We then filled the admission nurse’s slot, and while we saw improvements in other areas, an examination of the admissions pattern and the average daily census showed no increase in admissions. That confirmed that filling the admissions slot was not the solution to increase census

PDSA Cycle 2: Offer transportation to incoming referrals

A member of the Change Team had previously worked as a nurse at one of our major referral hospitals suggested we make it easier for referral hospitals to get patients to us by offering transportation. SSTAR would pick up the patient at the referring hospital. We expected this to make an improvement and added admissions slot hours just make sure we could accommodate the extra admissions. However, the hospitals did not avail themselves of this service.

PDSA Cycle 3: Streamline admission approval process

A regular complaint from the referral hospitals was that it took to long to get an answer from SSTAR on whether or not we could admit a patient. The standard procedure was that the admissions clerk would have to consult with the admissions nurse on bed availability; and this could take some time. The hospital needed to know that if we could not admit a patient, they would have to find another provider.

Most of our referrals come from five psychiatric hospitals, and they know what SSTAR DDASS and Dual Diagnosis Detoxification Service is like. By the time they call us, they know that the patient is appropriate for our service and the insurance company as already approved it. We decided to consider these five psychiatric hospitals our “preferred providers,” and that we would always be able to give them an immediate “yes” if a bed was available. We also faxed bed availability daily to these hospitals days.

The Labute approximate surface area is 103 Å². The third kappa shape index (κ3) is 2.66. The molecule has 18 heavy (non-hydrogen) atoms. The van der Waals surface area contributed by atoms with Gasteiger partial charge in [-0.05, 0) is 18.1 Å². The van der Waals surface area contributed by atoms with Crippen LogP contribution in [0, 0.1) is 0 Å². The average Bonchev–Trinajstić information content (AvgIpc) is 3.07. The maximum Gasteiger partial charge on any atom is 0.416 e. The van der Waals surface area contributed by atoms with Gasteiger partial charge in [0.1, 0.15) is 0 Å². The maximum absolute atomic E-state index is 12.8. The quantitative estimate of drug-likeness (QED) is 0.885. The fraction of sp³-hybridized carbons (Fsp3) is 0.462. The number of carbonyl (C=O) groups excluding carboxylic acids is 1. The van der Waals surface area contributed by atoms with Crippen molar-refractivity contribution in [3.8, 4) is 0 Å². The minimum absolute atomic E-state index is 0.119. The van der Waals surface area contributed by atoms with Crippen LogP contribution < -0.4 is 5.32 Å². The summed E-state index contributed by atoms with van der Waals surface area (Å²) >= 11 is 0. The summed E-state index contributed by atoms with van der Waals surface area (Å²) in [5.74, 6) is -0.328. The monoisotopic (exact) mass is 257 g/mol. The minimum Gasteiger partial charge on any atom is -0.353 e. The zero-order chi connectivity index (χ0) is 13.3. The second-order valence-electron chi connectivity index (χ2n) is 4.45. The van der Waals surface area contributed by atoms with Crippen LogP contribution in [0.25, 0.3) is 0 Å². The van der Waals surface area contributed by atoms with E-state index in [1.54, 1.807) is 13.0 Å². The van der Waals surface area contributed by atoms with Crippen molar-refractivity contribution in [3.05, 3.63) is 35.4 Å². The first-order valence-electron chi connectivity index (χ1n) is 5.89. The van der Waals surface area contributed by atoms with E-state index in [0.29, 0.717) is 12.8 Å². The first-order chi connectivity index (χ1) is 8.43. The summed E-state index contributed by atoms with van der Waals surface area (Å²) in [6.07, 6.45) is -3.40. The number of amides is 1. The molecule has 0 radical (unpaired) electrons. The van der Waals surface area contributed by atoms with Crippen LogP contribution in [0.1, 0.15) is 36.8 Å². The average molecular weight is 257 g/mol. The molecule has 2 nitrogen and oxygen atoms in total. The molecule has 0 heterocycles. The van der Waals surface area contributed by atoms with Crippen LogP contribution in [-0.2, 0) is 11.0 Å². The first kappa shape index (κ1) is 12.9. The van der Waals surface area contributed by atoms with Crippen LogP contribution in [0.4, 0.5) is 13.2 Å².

PDSA Cycle 4: Dedicated admission phone line for select psychiatric hospitals

We looked at our phone system and realized that our preferred referrals sometimes were greeted with an auto-attendant or a busy signal when they called. We decided to give our preferred referrals their own phone number, which would always be answered immediately, 24 hours a day, seven days a week. When they call, the phone is answered by a live person—the admissions nurse—and they get an answer right away. This change yielded immediate results and the census rose higher than it had ever been.


Figure 2

Lessons Learned

  • The NIATx model can have a major impact on the financial position of the agency.
  • What we assume to be true often isn’t true—filling the admissions nurse slot did not have an impact on the daily census. While this was not adding staff but filling a vacant position, the data we collected supports the NIATx guideline that the last possible change you test is adding staff.


  • Referral sources—we are now the first choice for those five hospitals and we are their first choice; ensuring sustainability of the changes we tested.
  • As our agency has become more stable—we no longer work in crisis mode and we have a stable nursing staff who know that they have employment security

Next Steps

Add a graph or chart that plots the progress of this change project. Submit the data on which the chart is based, either as a table in this document or in a separate file.

Figure 3

Last updated 04/12/2011